Bihar Chief Minister and Janata Dal (United) JD(U) Chief Nitish Kumar sent shock waves across the nation in his media briefing on Tuesday, January 29, when he claimed that his party colleague and renowned political strategist Prashant Kishor was inducted in the party upon Amit Shah's request.
In a press gathering outside his office, the Bihar CM attacked IPAC mastermind Kishor with direct statements referring to him about how he can't respond to every tweet someone sends him. Washing his hands off any involvement, he said, 'What do I have to do with any of it? If someone wants to join JDU they can, and they can stay till they want.'
#WATCH Bihar CM on Prashant Kishor:Someone wrote a letter I replied to it,someone is tweeting,let him tweet. What do I've to do with it? One can stay in the party (JD-U) till he wants,he can go if he wants...Do you know how did he join the party?Amit Shah asked me to induct him. pic.twitter.com/wlN4Q2o9uo— ANI (@ANI) January 28, 2020
In an interview with ANI later that day, Prashant Kishor replied to the statement and expressed his disbelief. Claiming that the CM was lying, he derided the party chief for his attempt to tarnish his image in the public sphere
.@NitishKumar what a fall for you to lie about how and why you made me join JDU!! Poor attempt on your part to try and make my colour same as yours!— Prashant Kishor (@PrashantKishor) January 28, 2020
And if you are telling the truth who would believe that you still have courage not to listen to someone recommended by @AmitShah?
The relationship between the two has continued to sour over the past month after Nitish Kumar voiced support to the Centre's decision of implementing the Citizenship Amendment Act (CAA). The divide widened after Prashant Kishor came out to be a staunch critic of the Act, as well as JD(U) for showing support to the Bill.
In an interview with a leading news daily, Nitish Kumar pointed out that Prashant Kishor was a political strategist who worked for several parties, implying that he was not a politician. He further rankled the party members when he said 'If he stays it's okay, he goes, that's okay too. I want to make it clear that he has to adopt a basic party structure to be stay.'
The public spat between Nitish Kumar and Kishor is misleading and intended as a way to create a false narrative to have the BJP on board for the upcoming 2020 Bihar elections, in the form of a new alliance. The split can be interpreted as a sign that the BJP-JDU alliance is still intact.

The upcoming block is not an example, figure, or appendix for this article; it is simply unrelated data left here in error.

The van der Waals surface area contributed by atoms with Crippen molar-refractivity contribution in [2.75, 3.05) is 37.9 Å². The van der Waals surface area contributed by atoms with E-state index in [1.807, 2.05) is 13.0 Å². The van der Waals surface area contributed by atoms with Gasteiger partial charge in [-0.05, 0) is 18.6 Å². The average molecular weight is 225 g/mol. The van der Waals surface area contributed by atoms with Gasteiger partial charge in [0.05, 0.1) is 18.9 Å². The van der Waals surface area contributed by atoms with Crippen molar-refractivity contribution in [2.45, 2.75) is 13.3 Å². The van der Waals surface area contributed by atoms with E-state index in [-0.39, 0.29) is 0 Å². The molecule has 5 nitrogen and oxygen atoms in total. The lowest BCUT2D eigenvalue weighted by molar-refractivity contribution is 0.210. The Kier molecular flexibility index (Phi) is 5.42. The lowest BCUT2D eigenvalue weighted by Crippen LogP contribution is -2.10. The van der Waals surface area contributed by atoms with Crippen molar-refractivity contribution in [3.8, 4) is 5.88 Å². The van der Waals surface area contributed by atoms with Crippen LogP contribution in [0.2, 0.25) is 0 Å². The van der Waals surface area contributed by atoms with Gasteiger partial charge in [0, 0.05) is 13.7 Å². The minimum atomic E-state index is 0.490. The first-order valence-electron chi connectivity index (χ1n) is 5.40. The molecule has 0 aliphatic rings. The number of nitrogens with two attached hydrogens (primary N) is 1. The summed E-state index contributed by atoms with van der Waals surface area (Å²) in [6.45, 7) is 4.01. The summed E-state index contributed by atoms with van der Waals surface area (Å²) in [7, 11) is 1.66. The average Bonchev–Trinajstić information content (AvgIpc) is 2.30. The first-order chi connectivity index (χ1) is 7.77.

However, going by recent developments in Maharashtra, when Shiv Sena famously called off their alliance with the BJP over disagreements with seat-sharing and formed an unlikely alliance with NCP and INC, the same strategy could be applied here. It would be wise to note that Prashant Kishor's IPAC was instrumental to guide the Sena to eventually form a government in the State in 2019.
Adding to the tensions, senior JD(U) leader Pavan Varma on Jan 21, wrote a letter to party chief about the possibility of an alliance in the upcoming elections amidst 'massive national outrage'
This is the letter I have written to @NitishKumar today asking him how the JD(U) has formed an alliance with the BJP for the Delhi elections, given his own views on the BJP, and the massive national outrage against the divisive CAA-NPR-NRC scheme. pic.twitter.com/ErSynnuiYm— Pavan K. Varma (@PavanK_Varma) January 21, 2020
The BJP-JDU alliance has been in murky waters since the latter ditched RJD for BJP after 2015 elections. If Nitish Kumar's claim that Amit Shah wanted Kishor inducted into JD(U) is true, then it raises the question of whether he wanted to contain his growing influence and presence in the national political scene.
While Prashant Kishor is a face of Opposition for the BJP, despite being younger and relatively inexperienced, he still has a deceptively large, growing national presence. Confining him to a regional party without pan-India presence will inevitably limit his influence.
Prashant Kishor also enjoys support from various regional parties due to his IPAC endeavours in Andhra Pradesh, Maharastra, West Bengal, Bihar, Delhi and Tamil Nadu. However, most of them at present are part of the (United Progressive Alliance) UPA, and this raises another key debate on whether he is creating an alliance across party lines where Congress isn't the main stakeholder.
Does Prashant Kishor want Mamta Banerjee to be the face of PM in 2024 or did he purposely start a fight so that he can eventually leave the party and float his own party? While the eventuality of the Bihar's election alliance can be understood, Prashant Kishor's real agenda remains elusive, and his political ambitions appear to be growing, the real depth of his motive will continue to be debated.